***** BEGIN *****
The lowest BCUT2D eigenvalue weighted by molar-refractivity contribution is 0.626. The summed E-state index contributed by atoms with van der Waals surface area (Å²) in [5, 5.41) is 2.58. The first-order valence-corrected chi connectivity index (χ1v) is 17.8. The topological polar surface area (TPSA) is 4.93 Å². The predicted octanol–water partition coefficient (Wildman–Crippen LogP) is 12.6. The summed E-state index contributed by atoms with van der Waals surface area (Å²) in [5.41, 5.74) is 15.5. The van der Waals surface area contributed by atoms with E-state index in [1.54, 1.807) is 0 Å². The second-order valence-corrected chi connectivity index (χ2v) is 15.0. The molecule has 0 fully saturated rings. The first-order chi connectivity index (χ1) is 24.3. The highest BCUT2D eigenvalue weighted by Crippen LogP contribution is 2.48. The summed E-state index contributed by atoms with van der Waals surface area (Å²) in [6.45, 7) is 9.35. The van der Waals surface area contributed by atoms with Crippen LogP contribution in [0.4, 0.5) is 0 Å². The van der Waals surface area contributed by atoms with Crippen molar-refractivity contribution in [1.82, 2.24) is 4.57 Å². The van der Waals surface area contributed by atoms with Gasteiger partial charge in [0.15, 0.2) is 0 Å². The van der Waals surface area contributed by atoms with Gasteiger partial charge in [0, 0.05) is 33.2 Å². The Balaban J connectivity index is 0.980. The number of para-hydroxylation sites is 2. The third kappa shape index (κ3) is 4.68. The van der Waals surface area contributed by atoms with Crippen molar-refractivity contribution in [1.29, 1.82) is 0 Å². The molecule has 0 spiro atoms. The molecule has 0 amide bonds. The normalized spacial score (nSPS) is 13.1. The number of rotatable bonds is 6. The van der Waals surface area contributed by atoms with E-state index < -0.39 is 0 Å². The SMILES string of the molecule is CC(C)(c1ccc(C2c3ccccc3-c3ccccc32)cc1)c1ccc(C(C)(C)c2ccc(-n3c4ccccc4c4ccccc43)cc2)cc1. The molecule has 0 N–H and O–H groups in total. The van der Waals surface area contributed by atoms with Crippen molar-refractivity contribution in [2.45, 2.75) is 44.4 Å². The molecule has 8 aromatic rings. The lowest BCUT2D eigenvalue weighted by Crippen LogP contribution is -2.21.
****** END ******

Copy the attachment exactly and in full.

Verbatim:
The lowest BCUT2D eigenvalue weighted by molar-refractivity contribution is 0.626. The summed E-state index contributed by atoms with van der Waals surface area (Å²) in [5, 5.41) is 2.58. The first-order valence-corrected chi connectivity index (χ1v) is 17.8. The topological polar surface area (TPSA) is 4.93 Å². The predicted octanol–water partition coefficient (Wildman–Crippen LogP) is 12.6. The summed E-state index contributed by atoms with van der Waals surface area (Å²) in [5.41, 5.74) is 15.5. The van der Waals surface area contributed by atoms with E-state index in [1.54, 1.807) is 0 Å². The second-order valence-corrected chi connectivity index (χ2v) is 15.0. The molecule has 0 fully saturated rings. The first-order chi connectivity index (χ1) is 24.3. The highest BCUT2D eigenvalue weighted by Crippen LogP contribution is 2.48. The summed E-state index contributed by atoms with van der Waals surface area (Å²) in [6.45, 7) is 9.35. The van der Waals surface area contributed by atoms with Crippen LogP contribution in [0.4, 0.5) is 0 Å². The van der Waals surface area contributed by atoms with Crippen molar-refractivity contribution in [1.82, 2.24) is 4.57 Å². The van der Waals surface area contributed by atoms with Gasteiger partial charge in [0.15, 0.2) is 0 Å². The van der Waals surface area contributed by atoms with Gasteiger partial charge in [0, 0.05) is 33.2 Å². The Balaban J connectivity index is 0.980. The number of para-hydroxylation sites is 2. The third kappa shape index (κ3) is 4.68. The van der Waals surface area contributed by atoms with Crippen molar-refractivity contribution in [1.29, 1.82) is 0 Å². The molecule has 0 spiro atoms. The molecule has 0 amide bonds. The normalized spacial score (nSPS) is 13.1. The number of rotatable bonds is 6. The van der Waals surface area contributed by atoms with E-state index < -0.39 is 0 Å². The SMILES string of the molecule is CC(C)(c1ccc(C2c3ccccc3-c3ccccc32)cc1)c1ccc(C(C)(C)c2ccc(-n3c4ccccc4c4ccccc43)cc2)cc1. The molecule has 0 N–H and O–H groups in total. The van der Waals surface area contributed by atoms with Crippen molar-refractivity contribution in [2.45, 2.75) is 44.4 Å². The molecule has 8 aromatic rings. The lowest BCUT2D eigenvalue weighted by Crippen LogP contribution is -2.21.